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With few exceptions, every state set the blood-alcohol bar for drunk driving at .08 percent. And most state alcohol consumption laws are similar, as well. But states are, pardon the pun, all over the map when it comes to marijuana enforcement, ranging from therapeutic CBD oil use only in severe medical cases to legalized recreational use. So it's only natural that state laws regarding marijuana-involved drugged driving offenses would vary as well.
California, which just legalized it starting this year, also announced it would eschew a standard THC limit on high driving. So how do cops know when a driver is too high?
While other states, like Colorado and Washington, altered their driving under the influence laws to account for legalized weed, California is keeping its current DUI scheme as recreational marijuana sales begin this month. In the Golden State you can be convicted of a DUI even if you don't have a .08 BAC, if police determine you are under the influence of alcohol or any other drug.
That determination takes into account the totality of the evidence, including an officer's initial evaluation of a suspect's driving, their appearance, field sobriety tests, and, ultimately, the conclusion of a trained officer. While California officers can consider blood test results in charging a DUI, there will be no legal limit for THC as there is with alcohol.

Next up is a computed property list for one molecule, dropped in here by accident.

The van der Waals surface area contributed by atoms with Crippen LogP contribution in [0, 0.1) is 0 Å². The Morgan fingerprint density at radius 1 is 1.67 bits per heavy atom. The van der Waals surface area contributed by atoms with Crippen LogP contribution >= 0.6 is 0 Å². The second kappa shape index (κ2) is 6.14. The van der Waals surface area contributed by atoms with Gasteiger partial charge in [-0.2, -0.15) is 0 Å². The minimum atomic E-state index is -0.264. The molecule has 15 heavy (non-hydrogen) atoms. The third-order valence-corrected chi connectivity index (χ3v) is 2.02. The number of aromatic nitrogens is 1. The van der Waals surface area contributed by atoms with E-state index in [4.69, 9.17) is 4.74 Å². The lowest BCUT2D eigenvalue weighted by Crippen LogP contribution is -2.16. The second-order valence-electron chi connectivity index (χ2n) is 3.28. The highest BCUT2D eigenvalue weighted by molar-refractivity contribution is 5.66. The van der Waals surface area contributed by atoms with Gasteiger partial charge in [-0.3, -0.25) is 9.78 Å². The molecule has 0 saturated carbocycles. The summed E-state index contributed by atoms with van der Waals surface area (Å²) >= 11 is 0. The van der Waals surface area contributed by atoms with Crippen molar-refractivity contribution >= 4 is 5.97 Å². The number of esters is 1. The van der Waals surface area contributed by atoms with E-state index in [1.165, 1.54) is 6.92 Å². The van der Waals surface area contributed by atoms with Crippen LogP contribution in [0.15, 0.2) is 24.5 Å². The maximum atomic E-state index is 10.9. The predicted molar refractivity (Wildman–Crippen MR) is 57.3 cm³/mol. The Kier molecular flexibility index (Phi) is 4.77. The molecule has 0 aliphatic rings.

"Basically, it's pretty well acknowledged that an actual impairment level from marijuana has not been established," according to assistant director of the California Office of Traffic Safety Chris Cochran told the San Francisco Chronicle. "It's not as simple as it is with alcohol, where it pretty much reacts the same from person to person."
Under Washington law, anyone whose blood contains more than 5 nanograms of THC per milliliter within two hours of driving can be convicted of a DUI. And while Colorado allows a jury to infer that a driver with more than 5 nanograms of THC in their system was under the influence, a defendant can successfully argue in court that they weren't impaired. And Oregon also shunned a strict THC limit in favor of a 12-step test for evaluating impairment.
DUI laws and charges can vary significantly from state to state. If you've been charged with a marijuana-related driving offense, contact a local DUI attorney.
Meeting with a lawyer can help you understand your options and how to best protect your rights. Visit our attorney directory to find a lawyer near you who can help.